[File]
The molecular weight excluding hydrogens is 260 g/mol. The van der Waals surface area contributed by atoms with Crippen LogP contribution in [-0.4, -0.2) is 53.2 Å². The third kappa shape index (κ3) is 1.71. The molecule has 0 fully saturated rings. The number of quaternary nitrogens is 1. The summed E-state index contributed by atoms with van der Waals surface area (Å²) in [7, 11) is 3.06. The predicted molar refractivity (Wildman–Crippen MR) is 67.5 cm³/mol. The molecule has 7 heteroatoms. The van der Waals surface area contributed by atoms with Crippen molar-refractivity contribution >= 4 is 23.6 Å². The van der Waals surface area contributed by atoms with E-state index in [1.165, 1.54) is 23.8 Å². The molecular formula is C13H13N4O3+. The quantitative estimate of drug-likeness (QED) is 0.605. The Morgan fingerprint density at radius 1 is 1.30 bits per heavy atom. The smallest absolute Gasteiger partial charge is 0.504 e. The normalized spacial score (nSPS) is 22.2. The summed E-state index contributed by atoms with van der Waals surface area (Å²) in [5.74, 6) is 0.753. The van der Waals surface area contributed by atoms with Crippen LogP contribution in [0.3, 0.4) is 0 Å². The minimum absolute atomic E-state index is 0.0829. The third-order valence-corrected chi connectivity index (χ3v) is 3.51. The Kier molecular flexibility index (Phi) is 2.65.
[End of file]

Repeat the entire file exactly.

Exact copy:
The molecular weight excluding hydrogens is 260 g/mol. The van der Waals surface area contributed by atoms with Crippen LogP contribution in [-0.4, -0.2) is 53.2 Å². The third kappa shape index (κ3) is 1.71. The molecule has 0 fully saturated rings. The number of quaternary nitrogens is 1. The summed E-state index contributed by atoms with van der Waals surface area (Å²) in [7, 11) is 3.06. The predicted molar refractivity (Wildman–Crippen MR) is 67.5 cm³/mol. The molecule has 7 heteroatoms. The van der Waals surface area contributed by atoms with Crippen molar-refractivity contribution >= 4 is 23.6 Å². The van der Waals surface area contributed by atoms with E-state index in [1.165, 1.54) is 23.8 Å². The molecular formula is C13H13N4O3+. The quantitative estimate of drug-likeness (QED) is 0.605. The Morgan fingerprint density at radius 1 is 1.30 bits per heavy atom. The smallest absolute Gasteiger partial charge is 0.504 e. The normalized spacial score (nSPS) is 22.2. The summed E-state index contributed by atoms with van der Waals surface area (Å²) in [5.74, 6) is 0.753. The van der Waals surface area contributed by atoms with Crippen LogP contribution in [0.3, 0.4) is 0 Å². The minimum absolute atomic E-state index is 0.0829. The third-order valence-corrected chi connectivity index (χ3v) is 3.51. The Kier molecular flexibility index (Phi) is 2.65.